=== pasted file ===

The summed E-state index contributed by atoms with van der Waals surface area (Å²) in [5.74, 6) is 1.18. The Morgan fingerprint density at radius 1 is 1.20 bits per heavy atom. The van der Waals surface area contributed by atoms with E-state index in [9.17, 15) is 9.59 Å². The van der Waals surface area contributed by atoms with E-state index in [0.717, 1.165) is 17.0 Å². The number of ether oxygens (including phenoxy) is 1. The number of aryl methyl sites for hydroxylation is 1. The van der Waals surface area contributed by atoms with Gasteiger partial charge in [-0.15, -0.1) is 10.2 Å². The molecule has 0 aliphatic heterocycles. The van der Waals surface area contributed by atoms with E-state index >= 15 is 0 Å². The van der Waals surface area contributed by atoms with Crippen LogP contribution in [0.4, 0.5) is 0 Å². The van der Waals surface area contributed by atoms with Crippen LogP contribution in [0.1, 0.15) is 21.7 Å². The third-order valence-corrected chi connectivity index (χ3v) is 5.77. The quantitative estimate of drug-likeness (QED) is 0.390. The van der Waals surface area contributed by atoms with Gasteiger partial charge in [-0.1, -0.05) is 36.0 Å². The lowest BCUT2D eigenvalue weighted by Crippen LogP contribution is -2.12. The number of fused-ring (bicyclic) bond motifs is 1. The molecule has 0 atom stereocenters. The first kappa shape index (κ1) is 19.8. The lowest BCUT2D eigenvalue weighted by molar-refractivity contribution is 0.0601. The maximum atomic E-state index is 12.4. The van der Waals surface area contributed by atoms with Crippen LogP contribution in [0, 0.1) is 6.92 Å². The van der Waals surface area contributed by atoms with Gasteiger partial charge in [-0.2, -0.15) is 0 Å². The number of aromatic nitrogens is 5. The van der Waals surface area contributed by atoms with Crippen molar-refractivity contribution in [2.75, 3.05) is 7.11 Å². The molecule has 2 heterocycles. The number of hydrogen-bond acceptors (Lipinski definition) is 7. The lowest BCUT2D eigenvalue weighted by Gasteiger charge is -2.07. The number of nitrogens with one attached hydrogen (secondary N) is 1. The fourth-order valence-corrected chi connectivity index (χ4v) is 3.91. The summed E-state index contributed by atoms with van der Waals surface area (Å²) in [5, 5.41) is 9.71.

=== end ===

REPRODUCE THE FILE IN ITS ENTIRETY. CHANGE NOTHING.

The summed E-state index contributed by atoms with van der Waals surface area (Å²) in [5.74, 6) is 1.18. The Morgan fingerprint density at radius 1 is 1.20 bits per heavy atom. The van der Waals surface area contributed by atoms with E-state index in [9.17, 15) is 9.59 Å². The van der Waals surface area contributed by atoms with E-state index in [0.717, 1.165) is 17.0 Å². The number of ether oxygens (including phenoxy) is 1. The number of aryl methyl sites for hydroxylation is 1. The van der Waals surface area contributed by atoms with Gasteiger partial charge in [-0.15, -0.1) is 10.2 Å². The molecule has 0 aliphatic heterocycles. The van der Waals surface area contributed by atoms with E-state index >= 15 is 0 Å². The van der Waals surface area contributed by atoms with Crippen LogP contribution in [0.4, 0.5) is 0 Å². The van der Waals surface area contributed by atoms with Crippen LogP contribution in [0.1, 0.15) is 21.7 Å². The third-order valence-corrected chi connectivity index (χ3v) is 5.77. The quantitative estimate of drug-likeness (QED) is 0.390. The van der Waals surface area contributed by atoms with Gasteiger partial charge in [-0.1, -0.05) is 36.0 Å². The lowest BCUT2D eigenvalue weighted by Crippen LogP contribution is -2.12. The number of fused-ring (bicyclic) bond motifs is 1. The molecule has 0 atom stereocenters. The first kappa shape index (κ1) is 19.8. The lowest BCUT2D eigenvalue weighted by molar-refractivity contribution is 0.0601. The maximum atomic E-state index is 12.4. The van der Waals surface area contributed by atoms with Crippen LogP contribution in [0, 0.1) is 6.92 Å². The van der Waals surface area contributed by atoms with Gasteiger partial charge in [-0.2, -0.15) is 0 Å². The number of aromatic nitrogens is 5. The van der Waals surface area contributed by atoms with Crippen molar-refractivity contribution in [2.75, 3.05) is 7.11 Å². The molecule has 2 heterocycles. The number of hydrogen-bond acceptors (Lipinski definition) is 7. The lowest BCUT2D eigenvalue weighted by Gasteiger charge is -2.07. The number of nitrogens with one attached hydrogen (secondary N) is 1. The fourth-order valence-corrected chi connectivity index (χ4v) is 3.91. The summed E-state index contributed by atoms with van der Waals surface area (Å²) in [5, 5.41) is 9.71.